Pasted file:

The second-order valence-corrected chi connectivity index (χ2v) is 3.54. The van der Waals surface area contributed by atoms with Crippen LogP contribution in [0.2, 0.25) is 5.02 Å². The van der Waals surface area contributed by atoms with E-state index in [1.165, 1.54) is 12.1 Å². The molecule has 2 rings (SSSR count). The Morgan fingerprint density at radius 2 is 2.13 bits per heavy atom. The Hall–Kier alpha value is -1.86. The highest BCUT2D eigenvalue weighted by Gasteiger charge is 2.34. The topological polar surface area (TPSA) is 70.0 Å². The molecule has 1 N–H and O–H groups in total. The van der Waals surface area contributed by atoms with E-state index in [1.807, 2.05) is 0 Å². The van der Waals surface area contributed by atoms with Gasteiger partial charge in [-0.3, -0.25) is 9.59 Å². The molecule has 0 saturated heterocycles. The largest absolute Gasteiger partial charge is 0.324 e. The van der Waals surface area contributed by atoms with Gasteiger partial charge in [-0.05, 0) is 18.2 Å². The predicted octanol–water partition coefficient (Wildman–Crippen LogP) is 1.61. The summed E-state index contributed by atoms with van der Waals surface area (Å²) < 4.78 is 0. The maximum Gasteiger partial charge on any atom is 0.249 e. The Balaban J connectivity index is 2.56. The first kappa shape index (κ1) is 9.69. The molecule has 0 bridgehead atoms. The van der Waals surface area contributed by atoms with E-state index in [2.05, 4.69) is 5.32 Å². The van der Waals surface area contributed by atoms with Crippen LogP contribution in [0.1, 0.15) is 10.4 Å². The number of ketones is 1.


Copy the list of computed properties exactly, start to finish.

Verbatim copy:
The second-order valence-corrected chi connectivity index (χ2v) is 3.54. The van der Waals surface area contributed by atoms with Crippen LogP contribution in [0.2, 0.25) is 5.02 Å². The van der Waals surface area contributed by atoms with E-state index in [1.165, 1.54) is 12.1 Å². The molecule has 2 rings (SSSR count). The Morgan fingerprint density at radius 2 is 2.13 bits per heavy atom. The Hall–Kier alpha value is -1.86. The highest BCUT2D eigenvalue weighted by Gasteiger charge is 2.34. The topological polar surface area (TPSA) is 70.0 Å². The molecule has 1 N–H and O–H groups in total. The van der Waals surface area contributed by atoms with E-state index in [1.807, 2.05) is 0 Å². The van der Waals surface area contributed by atoms with Gasteiger partial charge in [-0.3, -0.25) is 9.59 Å². The molecule has 0 saturated heterocycles. The largest absolute Gasteiger partial charge is 0.324 e. The van der Waals surface area contributed by atoms with Gasteiger partial charge in [-0.05, 0) is 18.2 Å². The predicted octanol–water partition coefficient (Wildman–Crippen LogP) is 1.61. The summed E-state index contributed by atoms with van der Waals surface area (Å²) < 4.78 is 0. The maximum Gasteiger partial charge on any atom is 0.249 e. The Balaban J connectivity index is 2.56. The first kappa shape index (κ1) is 9.69. The molecule has 0 bridgehead atoms. The van der Waals surface area contributed by atoms with E-state index in [2.05, 4.69) is 5.32 Å². The van der Waals surface area contributed by atoms with Crippen LogP contribution in [0.1, 0.15) is 10.4 Å². The number of ketones is 1.